News Feature | November 19, 2015

Medtronic Acquires Aircraft Medical For $110M

By Suzanne Hodsden

Medtronic Acquires Aircraft Medical For $110M

In a move to expand its portfolio of respiratory care products, Medtronic announced the acquisition of Edinburgh, Scotland-based Aircraft Medical in a $110 million cash-only deal. Aircraft Medical specializes in the manufacture of video laryngoscopes, a device that simplifies challenging intubations.

Studies show that respiratory compromise is the second most common preventable safety concern occurring in U.S. hospitals and is associated with higher mortality rates and longer hospital and intensive care unit stays. The Respiratory Compromise Institute estimates that these adverse events are responsible for $7.7 billion dollars in healthcare costs per year.

By allowing clinicians to visualize a patient’s throat during intubation, video laryngoscopes increase the likelihood of first-attempt success and minimize potential damage to the patient’s throat and windpipe. Aircraft Medical’s expanded line of product choices have sought to address a number of different challenging clinical scenarios to increase success in both routine and problematic intubations.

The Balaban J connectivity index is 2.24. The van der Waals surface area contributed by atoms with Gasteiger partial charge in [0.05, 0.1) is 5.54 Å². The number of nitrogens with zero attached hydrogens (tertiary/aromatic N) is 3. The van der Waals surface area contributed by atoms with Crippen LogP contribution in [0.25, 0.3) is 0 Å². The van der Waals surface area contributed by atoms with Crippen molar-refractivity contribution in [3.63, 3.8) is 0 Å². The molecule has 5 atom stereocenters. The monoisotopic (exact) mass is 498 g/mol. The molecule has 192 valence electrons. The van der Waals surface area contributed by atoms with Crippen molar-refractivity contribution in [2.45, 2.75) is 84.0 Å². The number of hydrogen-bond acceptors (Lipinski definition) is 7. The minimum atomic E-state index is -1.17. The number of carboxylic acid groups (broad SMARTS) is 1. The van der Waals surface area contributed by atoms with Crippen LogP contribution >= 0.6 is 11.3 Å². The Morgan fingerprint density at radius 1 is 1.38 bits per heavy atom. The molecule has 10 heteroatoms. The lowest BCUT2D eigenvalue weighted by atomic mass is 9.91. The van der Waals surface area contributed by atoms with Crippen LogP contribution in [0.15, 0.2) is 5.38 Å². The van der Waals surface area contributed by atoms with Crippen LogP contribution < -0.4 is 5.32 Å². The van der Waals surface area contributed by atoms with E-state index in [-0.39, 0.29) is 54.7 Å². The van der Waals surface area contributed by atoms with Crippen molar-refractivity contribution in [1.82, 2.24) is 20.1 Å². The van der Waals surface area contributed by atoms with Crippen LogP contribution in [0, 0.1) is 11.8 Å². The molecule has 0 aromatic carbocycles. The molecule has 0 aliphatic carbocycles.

Matt McGrath, current CEO and the engineer behind the company’s original laryngoscope design, founded Aircraft Medical in 2001, and the company began to turn profit in 2009.  The Scotsman reported that this success was short-lived, as the company was soon mired in patent defense against U.S.-based competitor Verathon.

After a U.S. court struck down 99 percent of Verathon’s patent claims in 2013, Aircraft Medical signed an international distribution deal with Covidien, which brought their portfolio to the U.S., U.K., Japan, Latin America, and Australia. Covidien was acquired by Medtronic in a $43 billion deal earlier this year, which resulted in Medtronic’s headquarters moving to Dublin, Ireland.

According to The Scotsman, the Covidien deal paved the way for Medtronic’s acquisition of Aircraft Medical.

“Aircraft Medical’s offerings complement our portfolio, helping us further our commitment to reducing incidents and potential complications from respiratory compromise globally,” said Steve Blazejewski, senior VP and president of the Patient Monitoring and Recovery business at Medtronic, in a statement. Blazejewski added that the addition of video laryngoscopes would play an important role in Medtronic’s development of airways innovations.

“We are pleased to be joining the Medtronic team as we strive to provide the McGrath video laryngoscope platform to many more patients around the world,” said McGrath.  The BBC reported that Medtronic currently does business in over 160 countries worldwide.

In addition to Covidien, Medtronic has finalized numerous acquisitions this year, including CardioInsight, a Cleveland-based device company specializing in atrial fibrillation solutions, and Lazarus Effect, developer of a mesh cover for stent retrievers of blood clots. Medtronic CEO Omar Ishrak recently told The Wall Street Journal that he was eyeing potential acquisitions in the Chinese device industry.